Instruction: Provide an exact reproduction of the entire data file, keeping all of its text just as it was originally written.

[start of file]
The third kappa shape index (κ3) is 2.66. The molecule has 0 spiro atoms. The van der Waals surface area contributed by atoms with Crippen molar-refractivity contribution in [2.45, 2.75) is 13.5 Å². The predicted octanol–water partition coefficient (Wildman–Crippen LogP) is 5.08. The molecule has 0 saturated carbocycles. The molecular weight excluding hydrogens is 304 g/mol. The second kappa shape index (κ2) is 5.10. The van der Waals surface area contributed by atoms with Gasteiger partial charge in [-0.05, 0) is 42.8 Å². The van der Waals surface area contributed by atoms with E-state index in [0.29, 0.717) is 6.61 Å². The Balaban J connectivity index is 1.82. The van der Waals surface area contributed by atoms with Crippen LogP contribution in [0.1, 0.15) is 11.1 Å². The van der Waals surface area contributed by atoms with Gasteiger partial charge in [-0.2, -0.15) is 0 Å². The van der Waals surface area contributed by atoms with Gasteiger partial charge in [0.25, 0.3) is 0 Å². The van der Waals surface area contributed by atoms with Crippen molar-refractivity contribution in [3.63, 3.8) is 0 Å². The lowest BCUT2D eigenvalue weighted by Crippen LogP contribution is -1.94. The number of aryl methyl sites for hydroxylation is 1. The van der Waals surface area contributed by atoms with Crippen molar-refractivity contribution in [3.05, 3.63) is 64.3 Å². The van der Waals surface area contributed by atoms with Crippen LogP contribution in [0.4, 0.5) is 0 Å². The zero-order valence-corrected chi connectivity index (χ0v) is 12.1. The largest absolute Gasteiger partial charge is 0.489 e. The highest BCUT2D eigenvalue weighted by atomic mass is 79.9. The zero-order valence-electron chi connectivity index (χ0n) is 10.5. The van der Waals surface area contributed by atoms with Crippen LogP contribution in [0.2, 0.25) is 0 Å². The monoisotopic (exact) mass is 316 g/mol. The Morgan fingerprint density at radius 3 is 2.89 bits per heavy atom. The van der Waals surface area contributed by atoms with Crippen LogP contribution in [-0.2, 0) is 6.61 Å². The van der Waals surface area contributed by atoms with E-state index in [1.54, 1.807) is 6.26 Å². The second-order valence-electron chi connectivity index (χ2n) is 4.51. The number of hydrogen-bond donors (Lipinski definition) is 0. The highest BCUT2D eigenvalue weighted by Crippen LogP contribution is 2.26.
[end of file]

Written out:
The third kappa shape index (κ3) is 2.66. The molecule has 0 spiro atoms. The van der Waals surface area contributed by atoms with Crippen molar-refractivity contribution in [2.45, 2.75) is 13.5 Å². The predicted octanol–water partition coefficient (Wildman–Crippen LogP) is 5.08. The molecule has 0 saturated carbocycles. The molecular weight excluding hydrogens is 304 g/mol. The second kappa shape index (κ2) is 5.10. The van der Waals surface area contributed by atoms with Gasteiger partial charge in [-0.05, 0) is 42.8 Å². The van der Waals surface area contributed by atoms with E-state index in [0.29, 0.717) is 6.61 Å². The Balaban J connectivity index is 1.82. The van der Waals surface area contributed by atoms with Crippen LogP contribution in [0.1, 0.15) is 11.1 Å². The van der Waals surface area contributed by atoms with Gasteiger partial charge in [-0.2, -0.15) is 0 Å². The van der Waals surface area contributed by atoms with Gasteiger partial charge in [0.25, 0.3) is 0 Å². The van der Waals surface area contributed by atoms with Crippen molar-refractivity contribution in [3.63, 3.8) is 0 Å². The lowest BCUT2D eigenvalue weighted by Crippen LogP contribution is -1.94. The number of aryl methyl sites for hydroxylation is 1. The van der Waals surface area contributed by atoms with Crippen molar-refractivity contribution in [3.05, 3.63) is 64.3 Å². The van der Waals surface area contributed by atoms with Crippen LogP contribution in [0.4, 0.5) is 0 Å². The zero-order valence-corrected chi connectivity index (χ0v) is 12.1. The largest absolute Gasteiger partial charge is 0.489 e. The highest BCUT2D eigenvalue weighted by atomic mass is 79.9. The zero-order valence-electron chi connectivity index (χ0n) is 10.5. The van der Waals surface area contributed by atoms with Crippen LogP contribution in [0.2, 0.25) is 0 Å². The monoisotopic (exact) mass is 316 g/mol. The Morgan fingerprint density at radius 3 is 2.89 bits per heavy atom. The van der Waals surface area contributed by atoms with Crippen LogP contribution in [-0.2, 0) is 6.61 Å². The van der Waals surface area contributed by atoms with E-state index in [1.54, 1.807) is 6.26 Å². The second-order valence-electron chi connectivity index (χ2n) is 4.51. The number of hydrogen-bond donors (Lipinski definition) is 0. The highest BCUT2D eigenvalue weighted by Crippen LogP contribution is 2.26.